For instance, a researcher wants to know the employees’ satisfaction about their boss. He/she probably needs to communicate with other employees in daily life and listens the contents employees talking about together sometimes. If people know the researcher’s position and the research objective, they probably do not complain their boss and talk real feeling too much; even they will intentionally performance better, because they think their performance may be recorded. Therefore, the information will be difficult to gather and the gathered information may be less authentic.
Saunders (2008p.288) holds another example which complete observer studying consumer behaviour in supermarket. Researcher does the observation like a “voyeur”, and people under observed do not know there is an observer, even do not know there is an observation in process at all. The consumer behaviour would be observed by the researcher being stood at a suitable position. In that case, reactivity is not a problem.
On the other hand, observer as participant and participant as observer are two kinds of overt role. In observer as participant, researcher is not a fully functioning member of the group and known as a researcher by others. Thus he/she can only focus on the research role and take the notes whenever they want. Actually notes are important and too risky to keep only on memory. (Bryman and Bell, 2003) For covert researchers, it is difficult and probably in some circumstances impossible to take notes. (Bryman and Bell 2003:320) When people realize that they are being researched and their behavour or words will be recorded, they may perform cautiously to the researcher and research objects, even this caution is unconscious.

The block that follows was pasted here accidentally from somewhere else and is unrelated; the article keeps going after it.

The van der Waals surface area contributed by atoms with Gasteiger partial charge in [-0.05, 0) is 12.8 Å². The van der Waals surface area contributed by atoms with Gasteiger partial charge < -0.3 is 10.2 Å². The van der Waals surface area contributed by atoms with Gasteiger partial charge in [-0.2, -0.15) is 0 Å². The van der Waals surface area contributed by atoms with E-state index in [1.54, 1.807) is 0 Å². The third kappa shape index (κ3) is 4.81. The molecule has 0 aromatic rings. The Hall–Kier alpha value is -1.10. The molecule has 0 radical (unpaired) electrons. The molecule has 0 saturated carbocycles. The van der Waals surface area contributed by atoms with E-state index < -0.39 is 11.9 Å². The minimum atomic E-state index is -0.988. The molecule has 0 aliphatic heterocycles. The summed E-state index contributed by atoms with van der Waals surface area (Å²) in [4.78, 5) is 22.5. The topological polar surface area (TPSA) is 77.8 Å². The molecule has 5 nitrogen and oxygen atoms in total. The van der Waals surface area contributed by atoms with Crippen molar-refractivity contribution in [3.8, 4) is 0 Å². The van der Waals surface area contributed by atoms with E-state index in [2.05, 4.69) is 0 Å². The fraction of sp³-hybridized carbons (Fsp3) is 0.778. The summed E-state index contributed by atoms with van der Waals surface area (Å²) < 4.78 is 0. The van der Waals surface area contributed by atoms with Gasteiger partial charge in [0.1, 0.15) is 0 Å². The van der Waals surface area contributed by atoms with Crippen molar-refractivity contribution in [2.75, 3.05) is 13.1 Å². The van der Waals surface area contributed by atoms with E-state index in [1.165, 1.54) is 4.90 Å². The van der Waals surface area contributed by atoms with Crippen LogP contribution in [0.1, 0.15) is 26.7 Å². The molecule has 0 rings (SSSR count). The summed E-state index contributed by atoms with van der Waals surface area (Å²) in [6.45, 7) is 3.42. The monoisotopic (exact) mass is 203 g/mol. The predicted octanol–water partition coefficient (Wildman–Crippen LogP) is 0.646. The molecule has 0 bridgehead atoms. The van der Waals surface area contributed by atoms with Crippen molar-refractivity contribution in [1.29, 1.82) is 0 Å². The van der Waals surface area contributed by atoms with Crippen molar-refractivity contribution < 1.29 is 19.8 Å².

The participant as observer takes part in group, he/she can gradually gain the trust of other members; as the identity was clear, he/she can ask more to enhance own understanding. (Saunders et al, 2008) However, it is normally that informants may hold back some things or avoid answering the question directly because of their own benefit. In that case, the reliability and validity of the research would become unsure.